Given that interior designer Vicky Charles worked at Soho House Group for 20 years before setting up her own company in 2016, it is perhaps unsurprising that Meghan is reported to have chosen her to decorate Frogmore. After all, the group owns London’s Dean Street Townhouse — Harry and Meghan’s first-date venue — and Soho Farmhouse, where Meghan is said to have held her hen party.

Charles, known for combining ‘grit and glamour’, has said that, in her work, ‘a lot of time is spent looking at the light and the finishes’.

For the royal couple, that appears to mean relaxed comfort, with a source telling the Mail that the Sussexes have opted for luxurious Nepalese cashmere throws in their living room, plus myriad cushions and large photographic books.

Alcove bookcases are said to have been ordered — Meghan is an avid reader, referring on her now-defunct lifestyle blog The Tig to the ‘badass’ books that kept her entertained as a single girl. ‘They want it to be a real home, rather than a “do-not-touch” show home,’ says a source.

Of course, such artful understatement does not come cheap. While Charles declined to comment on either her royal appointment or her rates, high-end interior designers can command £500 a day, with an additional percentage commission on the source.

Harry and Meghan are thought to be using vegan, chemical-free paint from German company Auro, where a five-litre tin of premium wipeable coloured emulsion costs from £74.

Two coats on an average-sized room requires around 7.5 litres, and Frogmore is believed to have five bedrooms. So that’s more than £500 on paint for the bedrooms alone — without the decorators’ fees.

Bespoke kitchen could top £100K

Among the renovations is a new kitchen, which is said to be a huge, state-of-the-art affair for which the couple paid themselves. Meghan was thought to be eyeing up units by designer Wolf, whose stainless steel double oven — apparently one of her favourites — costs £7,739.

We’re told she wants induction hobs, sophisticated wine storage units and a Wolf coffee system that supplies immediate boiling water for her calming herbal teas.

She is also reported to have hankered after an American-style, walk-in, floor-to-ceiling stainless steel fridge freezer — all of which could edge the total spent on Frogmore’s kitchen to £100,000, says Nicholas Stockley.

‘Bespoke, handmade units, made to perfectly fit the space of asymmetrical old buildings, are the most expensive part,’ he adds. ‘Appliances can also cost a lot — believe it or not, you can spend £10,000 on a fridge.’

Local homes they could have bought 

Striking six-bed villa — £2,750,000

A detac hed Victorian villa located on Clarence Road in central Windsor, this period townhouse has six bedrooms — four of them en-suite — a state-of-the-art kitchen, electric gates and a separate two-bedroom annexe.

To the manor born — £2,495,000

TH IS five-bedroom semi, restored from a 19th-century manor house, on the town’s Drift Road, has direct access to Windsor Great Park, three floors and a turreted terrace.

Parkside with a pool — £2,250,000

An attrac tiv e five-bedroom redbrick home on the town’s Turnoak Park, with a large swimming pool, gated entrance, double garage and separate studio.

Semi-rural retreat — £2,495,000

Loca ted on a private road on sought-after St Leonards Hill, about a mile outside Windsor centre, this five-bedroom property boasts oak doors, stone fireplaces and an attractive gated garden. 

Meanwhile, a source tells us there is a utility room with a Miele washing machine, a brand that typically sells for upwards of £1,000, as well as colour-coded laundry baskets.

A nursery fit for little Archie

with two-month-old Archie now the focus of this fledgling family, the nursery is pivotal.

He will most likely sleep in the £290 eco-friendly cot, the Babyletto Hudson, given to Meghan at her New York baby shower.

The nursery, is believed to have been painted in gender-neutral colours and have its own en-suite.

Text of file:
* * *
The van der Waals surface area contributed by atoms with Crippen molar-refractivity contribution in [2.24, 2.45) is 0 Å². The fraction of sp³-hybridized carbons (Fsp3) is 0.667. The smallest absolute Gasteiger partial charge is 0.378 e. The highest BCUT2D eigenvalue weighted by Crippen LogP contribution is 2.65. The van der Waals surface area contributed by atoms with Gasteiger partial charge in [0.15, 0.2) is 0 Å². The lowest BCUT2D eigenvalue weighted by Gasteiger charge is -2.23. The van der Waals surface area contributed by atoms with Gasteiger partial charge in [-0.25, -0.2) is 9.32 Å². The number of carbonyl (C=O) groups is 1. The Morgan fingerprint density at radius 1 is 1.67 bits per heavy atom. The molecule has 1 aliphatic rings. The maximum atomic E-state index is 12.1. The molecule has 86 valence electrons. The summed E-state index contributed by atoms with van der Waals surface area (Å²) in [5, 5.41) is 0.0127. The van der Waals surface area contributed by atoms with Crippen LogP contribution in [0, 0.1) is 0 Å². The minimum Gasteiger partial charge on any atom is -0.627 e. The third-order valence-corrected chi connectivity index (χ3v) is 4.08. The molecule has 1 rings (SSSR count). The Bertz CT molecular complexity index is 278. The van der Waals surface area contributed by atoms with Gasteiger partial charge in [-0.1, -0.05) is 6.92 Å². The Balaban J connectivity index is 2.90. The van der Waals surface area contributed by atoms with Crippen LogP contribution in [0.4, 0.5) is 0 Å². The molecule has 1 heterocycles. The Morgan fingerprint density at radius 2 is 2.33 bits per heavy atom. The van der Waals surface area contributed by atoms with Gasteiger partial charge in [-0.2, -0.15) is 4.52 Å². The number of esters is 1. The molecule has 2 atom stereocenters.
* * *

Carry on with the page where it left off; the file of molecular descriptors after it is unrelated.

His & Hers dressing rooms, but no gym

TRANSITIONING from Nottingham Cottage, Harry and Meghan’s two-bedroom home in the grounds of Kensington Palace, to a sweeping five-bed property will, no doubt, have required more furniture.

The Mail understands Frogmore’s master bedroom has fitted wardrobes — handy for Meghan’s rumoured £800,000 of clothes — and now has ‘his and hers’ dressing rooms. It could easily accommodate the £2,095 ‘cosy emperor bed’ from Soho House that was reportedly on their wedding gift list.

A source has told us the couple’s new ensuite, with power shower and underfloor heating, also has marble-surround basins. ‘A high-end bathroom could cost up to £25,000 to fit,’ says Mr Stockley.

Contrary to rumours, no gym has been installed. Then again, Meghan (who describes running as ‘moving meditation’) will have plenty of space to jog in her 35 acres.

Oh-so frugal vegetable patch

A self-confessed foodie, Meghan is said to have had a vegetable garden installed in the grounds of Frogmore Cottage. ‘The Duchess has a passion for cooking, so it was suggested to include a small plot in the spacious garden where they can grow some of their own produce,’ a source told the Mail.

‘She regularly cooks for Prince Harry and the cottage will be the perfect place for her to prepare meals with homegrown produce.’

Very frugal — but, as the Mail revealed this week, plans are being discussed for a tennis or badminton court, which could cost up to £30,000, while £20,000 of fast-growing greenery has been planted for added privacy.

Much of the outdoor work, such as landscaping, is yet to be done and will reportedly be paid for by the couple, while the cost of some work, such as exterior repainting, will remain unknown, as it is believed to fall under a five-year royal repair programme.

Sky-high security bill

One of the biggest and most controversial elements of the couple’s move is the security bill, which comes on top of the construction bill and was reported this week to be a whopping £750,000.

This will include the cost of 20 officers from the Metropolitan Police and Thames Valley force to guard the property. Annexes may need to be installed for the officers, as well as night-vision cameras and security lights. As former royal protection officer Ken Wharfe has said, the property is ‘exposed on virtually every side’ and it is only 200 metres from the Long Walk, the public footpath in Windsor Park.

Of course, none of this would have been necessary had Meghan and Harry remained in the already well-guarded Kensington Palace.

Read more at DailyMail.co.uk